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'A Ticking Time Bomb': Advocates Warn COVID-19 Is Spreading Rapidly Behind Bars

The progressive advocacy group FWD.US recommends Arizona release at least 10,000 inmates, or one-quarter of the prison population, to make a significant impact in stopping the spread of the virus.
Jimmy Jenkins
The progressive advocacy group FWD.US recommends Arizona release at least 10,000 inmates, or one-quarter of the prison population, to make a significant impact in stopping the spread of the virus.

In Arizona, a woman behind bars at the Perryville women's prison reports hearing coughing echoing through the warehouse-style dorms all night.

In New Jersey, an immigrant detainee being held in the Essex County jail has been put on quarantine cleaning duty even though he's been sick. He fears he's spreading the coronavirus.

And at the Etowah County jail in Alabama, Karim Golding, an immigrant detainee who's fighting deportation to Jamaica, says he's been feeling short of breath and worries he got coronavirus from the guards or new detainees coming in and out.

"At the end of the day I want to be tested because I want to know — did you give me the coronavirus?" Golding said. "Did you willfully give me the coronavirus and put my life at risk?"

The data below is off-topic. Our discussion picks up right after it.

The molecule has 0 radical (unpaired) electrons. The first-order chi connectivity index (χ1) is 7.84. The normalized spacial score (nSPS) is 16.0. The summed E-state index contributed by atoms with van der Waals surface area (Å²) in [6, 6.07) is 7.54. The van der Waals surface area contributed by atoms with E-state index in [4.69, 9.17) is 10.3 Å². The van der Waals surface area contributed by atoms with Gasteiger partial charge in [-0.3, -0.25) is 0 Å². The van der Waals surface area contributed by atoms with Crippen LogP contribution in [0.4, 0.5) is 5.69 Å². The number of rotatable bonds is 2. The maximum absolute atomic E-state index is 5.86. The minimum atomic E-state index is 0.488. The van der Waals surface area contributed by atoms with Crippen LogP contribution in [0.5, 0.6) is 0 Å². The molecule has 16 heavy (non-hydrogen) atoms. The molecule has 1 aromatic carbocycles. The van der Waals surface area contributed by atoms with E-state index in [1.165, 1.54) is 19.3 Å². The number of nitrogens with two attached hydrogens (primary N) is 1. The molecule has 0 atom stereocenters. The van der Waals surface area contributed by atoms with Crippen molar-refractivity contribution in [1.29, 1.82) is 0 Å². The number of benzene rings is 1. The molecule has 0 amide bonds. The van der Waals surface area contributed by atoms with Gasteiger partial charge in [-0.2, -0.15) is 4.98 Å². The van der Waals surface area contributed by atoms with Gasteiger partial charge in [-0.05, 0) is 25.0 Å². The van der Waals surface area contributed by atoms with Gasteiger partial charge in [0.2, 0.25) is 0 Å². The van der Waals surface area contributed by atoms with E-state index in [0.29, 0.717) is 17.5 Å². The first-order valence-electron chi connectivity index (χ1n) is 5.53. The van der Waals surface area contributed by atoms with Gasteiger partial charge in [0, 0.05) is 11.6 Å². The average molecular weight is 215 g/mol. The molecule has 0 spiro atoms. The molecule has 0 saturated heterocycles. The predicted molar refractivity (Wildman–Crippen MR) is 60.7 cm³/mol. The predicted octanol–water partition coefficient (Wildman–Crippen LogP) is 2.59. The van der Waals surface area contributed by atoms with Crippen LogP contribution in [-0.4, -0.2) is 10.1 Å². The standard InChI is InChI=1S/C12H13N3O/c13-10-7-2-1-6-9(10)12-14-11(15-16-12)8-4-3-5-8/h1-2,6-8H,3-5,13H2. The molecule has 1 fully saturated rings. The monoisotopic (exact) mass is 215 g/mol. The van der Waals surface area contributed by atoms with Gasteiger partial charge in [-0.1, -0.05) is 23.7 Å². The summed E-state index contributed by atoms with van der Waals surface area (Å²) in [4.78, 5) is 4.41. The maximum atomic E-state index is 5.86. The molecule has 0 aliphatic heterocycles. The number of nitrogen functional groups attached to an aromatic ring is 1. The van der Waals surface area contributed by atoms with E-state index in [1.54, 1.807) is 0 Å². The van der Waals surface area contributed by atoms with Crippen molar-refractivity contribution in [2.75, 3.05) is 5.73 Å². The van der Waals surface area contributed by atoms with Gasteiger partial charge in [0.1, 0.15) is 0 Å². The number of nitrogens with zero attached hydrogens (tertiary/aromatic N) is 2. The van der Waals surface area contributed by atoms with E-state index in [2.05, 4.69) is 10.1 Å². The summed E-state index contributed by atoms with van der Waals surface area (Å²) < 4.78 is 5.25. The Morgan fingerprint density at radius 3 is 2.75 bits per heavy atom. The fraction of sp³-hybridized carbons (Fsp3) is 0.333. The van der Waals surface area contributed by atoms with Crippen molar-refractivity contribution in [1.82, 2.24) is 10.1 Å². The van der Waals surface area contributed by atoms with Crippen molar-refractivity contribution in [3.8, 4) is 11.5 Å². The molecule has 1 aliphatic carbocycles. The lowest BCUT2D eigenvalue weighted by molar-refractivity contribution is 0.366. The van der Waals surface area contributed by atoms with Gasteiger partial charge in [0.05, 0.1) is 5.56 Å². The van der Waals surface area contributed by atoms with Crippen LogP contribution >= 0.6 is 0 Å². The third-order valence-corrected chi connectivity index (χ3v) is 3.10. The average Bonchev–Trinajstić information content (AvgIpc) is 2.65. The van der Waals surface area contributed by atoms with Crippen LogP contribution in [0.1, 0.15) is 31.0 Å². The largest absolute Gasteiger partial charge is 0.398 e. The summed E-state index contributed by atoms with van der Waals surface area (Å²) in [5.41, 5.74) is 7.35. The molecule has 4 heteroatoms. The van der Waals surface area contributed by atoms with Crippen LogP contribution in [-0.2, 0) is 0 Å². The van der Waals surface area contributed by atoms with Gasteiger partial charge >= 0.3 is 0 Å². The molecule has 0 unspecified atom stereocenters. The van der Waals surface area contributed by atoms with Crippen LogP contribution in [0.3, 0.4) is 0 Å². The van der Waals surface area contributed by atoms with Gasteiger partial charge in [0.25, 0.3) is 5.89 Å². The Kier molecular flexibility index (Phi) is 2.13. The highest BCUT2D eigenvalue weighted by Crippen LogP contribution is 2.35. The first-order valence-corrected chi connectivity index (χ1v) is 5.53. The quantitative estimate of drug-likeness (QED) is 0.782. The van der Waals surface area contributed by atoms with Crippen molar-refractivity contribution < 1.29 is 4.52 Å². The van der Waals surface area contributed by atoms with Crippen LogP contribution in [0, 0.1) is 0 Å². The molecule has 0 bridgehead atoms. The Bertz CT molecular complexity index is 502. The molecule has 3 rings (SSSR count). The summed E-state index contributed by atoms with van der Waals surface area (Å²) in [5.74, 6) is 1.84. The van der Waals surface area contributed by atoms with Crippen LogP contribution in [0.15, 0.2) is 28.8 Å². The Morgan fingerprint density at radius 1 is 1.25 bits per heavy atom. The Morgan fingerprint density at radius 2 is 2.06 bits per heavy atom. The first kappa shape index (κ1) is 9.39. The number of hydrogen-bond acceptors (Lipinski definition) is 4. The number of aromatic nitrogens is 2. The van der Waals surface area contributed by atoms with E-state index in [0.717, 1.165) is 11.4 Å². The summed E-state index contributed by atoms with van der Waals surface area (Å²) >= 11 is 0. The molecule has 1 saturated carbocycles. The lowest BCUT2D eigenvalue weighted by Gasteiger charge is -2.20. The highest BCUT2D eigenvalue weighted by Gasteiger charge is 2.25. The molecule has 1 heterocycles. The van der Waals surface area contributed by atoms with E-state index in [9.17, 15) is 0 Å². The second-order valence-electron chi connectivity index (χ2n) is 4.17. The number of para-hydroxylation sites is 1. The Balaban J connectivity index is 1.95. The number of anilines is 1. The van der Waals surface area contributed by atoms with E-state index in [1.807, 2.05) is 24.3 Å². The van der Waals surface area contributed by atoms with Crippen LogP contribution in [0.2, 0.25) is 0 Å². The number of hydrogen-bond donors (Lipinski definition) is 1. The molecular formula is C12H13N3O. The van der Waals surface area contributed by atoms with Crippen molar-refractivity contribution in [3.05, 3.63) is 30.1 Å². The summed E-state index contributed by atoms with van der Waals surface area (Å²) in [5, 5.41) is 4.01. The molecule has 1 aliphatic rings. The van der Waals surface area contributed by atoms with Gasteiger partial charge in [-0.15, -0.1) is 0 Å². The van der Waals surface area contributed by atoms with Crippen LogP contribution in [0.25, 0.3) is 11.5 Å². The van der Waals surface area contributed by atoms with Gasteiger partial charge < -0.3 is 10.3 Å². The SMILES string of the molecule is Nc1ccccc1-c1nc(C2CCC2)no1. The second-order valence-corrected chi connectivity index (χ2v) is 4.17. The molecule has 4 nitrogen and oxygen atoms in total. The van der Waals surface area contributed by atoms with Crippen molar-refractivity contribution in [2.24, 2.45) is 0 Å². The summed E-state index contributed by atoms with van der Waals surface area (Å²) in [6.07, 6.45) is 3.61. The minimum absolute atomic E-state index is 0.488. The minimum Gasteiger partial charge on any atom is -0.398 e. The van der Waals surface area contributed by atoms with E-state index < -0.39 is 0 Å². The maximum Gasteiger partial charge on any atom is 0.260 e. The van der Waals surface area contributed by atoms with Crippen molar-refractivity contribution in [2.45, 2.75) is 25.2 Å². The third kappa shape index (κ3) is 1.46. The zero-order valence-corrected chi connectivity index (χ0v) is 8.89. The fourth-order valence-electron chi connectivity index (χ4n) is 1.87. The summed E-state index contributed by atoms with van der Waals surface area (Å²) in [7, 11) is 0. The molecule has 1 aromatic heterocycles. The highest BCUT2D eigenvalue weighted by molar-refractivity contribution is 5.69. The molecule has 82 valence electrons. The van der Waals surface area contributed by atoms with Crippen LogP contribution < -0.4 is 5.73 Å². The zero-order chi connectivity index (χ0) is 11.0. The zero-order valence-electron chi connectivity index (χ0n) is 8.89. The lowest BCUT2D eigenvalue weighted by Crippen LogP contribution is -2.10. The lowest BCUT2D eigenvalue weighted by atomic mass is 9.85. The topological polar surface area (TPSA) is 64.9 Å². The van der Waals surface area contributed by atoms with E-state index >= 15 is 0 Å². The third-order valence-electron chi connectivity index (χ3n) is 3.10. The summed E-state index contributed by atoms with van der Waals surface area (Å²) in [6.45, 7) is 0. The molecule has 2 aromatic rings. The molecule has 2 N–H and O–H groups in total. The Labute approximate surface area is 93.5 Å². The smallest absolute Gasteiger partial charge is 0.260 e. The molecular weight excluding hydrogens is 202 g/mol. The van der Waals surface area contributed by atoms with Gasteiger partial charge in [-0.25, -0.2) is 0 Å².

Across the country, the spread of coronavirus behind bars is likely much more rampant than what's known right now. In prisons, jails and immigration detention centers, there is very little diagnostic testing.

And when widespread testing has been done in a few places, the results show the virus has infected huge numbers of the confined population. One Ohio prison recently found that more than 70% of inmates are positive for COVID-19.

Felicity Rose, director of research and policy for criminal justice reform at the progressive advocacy group FWD.US, says the lack of testing is leading to a false sense of security.

"We know that it's spreading among staff and that staff are bringing it into and out of the facilities," Rose said. "We know there are people who are asymptomatic and are able to pass it along, but we just don't know how many. So it's a ticking time bomb."

Inmates, detainees and their advocates say it's impossible to maintain social distancing behind bars, and they say masks as well as soap and cleaning supplies are limited and sometimes not available at all. In some places, if inmates try to make their own masks out of their T-shirts, they can be disciplined for "destruction of state property."

State, local and federal officials say they are taking steps to protect the detained population and staff, and that people behind bars can get immediate medical treatment when needed. To force social distancing, many facilities have stopped visitation and lock detainees in cells for at least 23 hours a day to limit the amount of time in common areas.

But one epidemiological model suggests coronavirus will spread rapidly in prisons, jails and detention centers unless more steps are taken, according to FWD.US, which advocates for changes to the criminal justice and immigration systems.